There doesn’t seem to be a PC-FX version OST on Youtube, and while there is a version for the PS1 port, the soundtrack seems to use different instrumentation (the PC-FX version is super MIDI-y!). We’ll have to make due with the PS1 version’s OST for this section, this time.
First, i’ll start of with “that song”. It’s one of the first you’ll hear, as soon as you step into Anbrose for the first time. Sounds nice and peaceful, and gives the complete wrong impression of how the rest of the game will be.
Next is one of the creepier sounding songs in the game (there are tons).
Last, we’ll hear one of the dungeon themes in the game. Sounds like it’s straight out of a Survival Horror game, huh?
Most of the OST sounds like the last two songs posted above, which isn’t necessarily a bad thing, and to be honest the two songs above fit the mood of the game the most. I just prefer a little bit more variety in my OSTs, rather than slight deviations of the same sounding stuff all the way through. Overall, a pretty average OST in my opinion! Not too bad, not too great!
Should you play it?
I’ll give a couple of different points of view on whether Boundary Gate is worth playing or not. First off, as an RPG on the PC-FX, since there’s such a lack of RPGs on the system I think anyone who’s a fan of either CRPGs or JRPGs should give Boundary Gate a shot. What I will say though, is that I don’t think Boundary Gate is worth going through all of the trouble of finding a PC-FX and shipping it overseas just to play the game. If you already have a PC-FX though, I say definitely try to pick up Boundary Gate! Even if you don’t love it, it’s short enough of a game that you can blow through it in a weekend.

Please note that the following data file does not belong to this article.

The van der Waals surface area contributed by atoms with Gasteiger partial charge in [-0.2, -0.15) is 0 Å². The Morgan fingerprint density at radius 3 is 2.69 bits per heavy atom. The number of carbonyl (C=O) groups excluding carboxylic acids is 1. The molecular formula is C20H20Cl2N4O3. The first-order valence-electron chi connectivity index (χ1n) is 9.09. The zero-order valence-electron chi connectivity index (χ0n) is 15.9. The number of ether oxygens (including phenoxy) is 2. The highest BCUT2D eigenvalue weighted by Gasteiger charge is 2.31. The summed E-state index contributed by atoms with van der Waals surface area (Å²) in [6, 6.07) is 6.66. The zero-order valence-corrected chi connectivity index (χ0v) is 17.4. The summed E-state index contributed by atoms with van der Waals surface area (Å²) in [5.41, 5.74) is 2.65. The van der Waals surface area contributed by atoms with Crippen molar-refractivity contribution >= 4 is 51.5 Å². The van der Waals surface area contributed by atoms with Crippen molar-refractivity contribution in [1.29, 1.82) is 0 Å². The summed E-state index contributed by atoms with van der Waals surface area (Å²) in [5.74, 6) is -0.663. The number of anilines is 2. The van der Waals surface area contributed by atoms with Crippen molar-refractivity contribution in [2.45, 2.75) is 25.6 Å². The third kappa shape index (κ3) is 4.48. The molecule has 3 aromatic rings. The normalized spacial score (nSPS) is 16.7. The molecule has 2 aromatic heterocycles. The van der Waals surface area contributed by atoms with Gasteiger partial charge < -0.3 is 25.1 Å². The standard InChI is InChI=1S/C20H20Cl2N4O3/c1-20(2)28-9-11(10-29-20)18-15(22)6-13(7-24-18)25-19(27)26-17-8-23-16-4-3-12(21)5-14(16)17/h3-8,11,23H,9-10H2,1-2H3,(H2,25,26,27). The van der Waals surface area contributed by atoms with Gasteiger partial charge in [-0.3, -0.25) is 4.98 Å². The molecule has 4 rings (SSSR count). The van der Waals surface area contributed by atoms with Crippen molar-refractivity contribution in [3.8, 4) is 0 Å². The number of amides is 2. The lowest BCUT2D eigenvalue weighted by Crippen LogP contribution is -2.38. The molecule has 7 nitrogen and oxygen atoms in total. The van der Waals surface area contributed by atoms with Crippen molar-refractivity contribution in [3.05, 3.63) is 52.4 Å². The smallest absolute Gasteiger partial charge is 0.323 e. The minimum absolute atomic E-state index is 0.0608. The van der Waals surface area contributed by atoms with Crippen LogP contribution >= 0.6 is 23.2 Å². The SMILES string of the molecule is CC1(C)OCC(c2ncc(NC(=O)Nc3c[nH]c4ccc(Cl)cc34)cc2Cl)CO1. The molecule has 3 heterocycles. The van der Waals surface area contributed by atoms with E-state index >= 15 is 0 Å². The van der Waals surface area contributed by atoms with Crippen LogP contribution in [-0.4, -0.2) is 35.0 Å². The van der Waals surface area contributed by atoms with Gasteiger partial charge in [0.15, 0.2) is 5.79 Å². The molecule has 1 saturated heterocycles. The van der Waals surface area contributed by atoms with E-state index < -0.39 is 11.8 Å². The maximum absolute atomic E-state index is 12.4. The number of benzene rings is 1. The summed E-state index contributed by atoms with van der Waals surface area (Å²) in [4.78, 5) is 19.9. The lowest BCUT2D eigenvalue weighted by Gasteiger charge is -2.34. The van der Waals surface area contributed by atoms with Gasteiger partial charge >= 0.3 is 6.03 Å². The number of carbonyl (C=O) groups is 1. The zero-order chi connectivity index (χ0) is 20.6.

My other point of view is that Boundary Gate is such an obscure game, even in Japan. This means that you won’t find ANY guides or information about this game in English, and so I assume that means in any other language besides Japanese too. If you can’t understand Japanese, you’ll mostly be fine in the battles, but you’ll have a hell of a time trying to progress at all in the story without knowing Japanese. There won’t be any stuff on Gamefaqs or anything like that that’ll have walkthroughs for some translation patched version of the game that you can fall back on if you get stuck.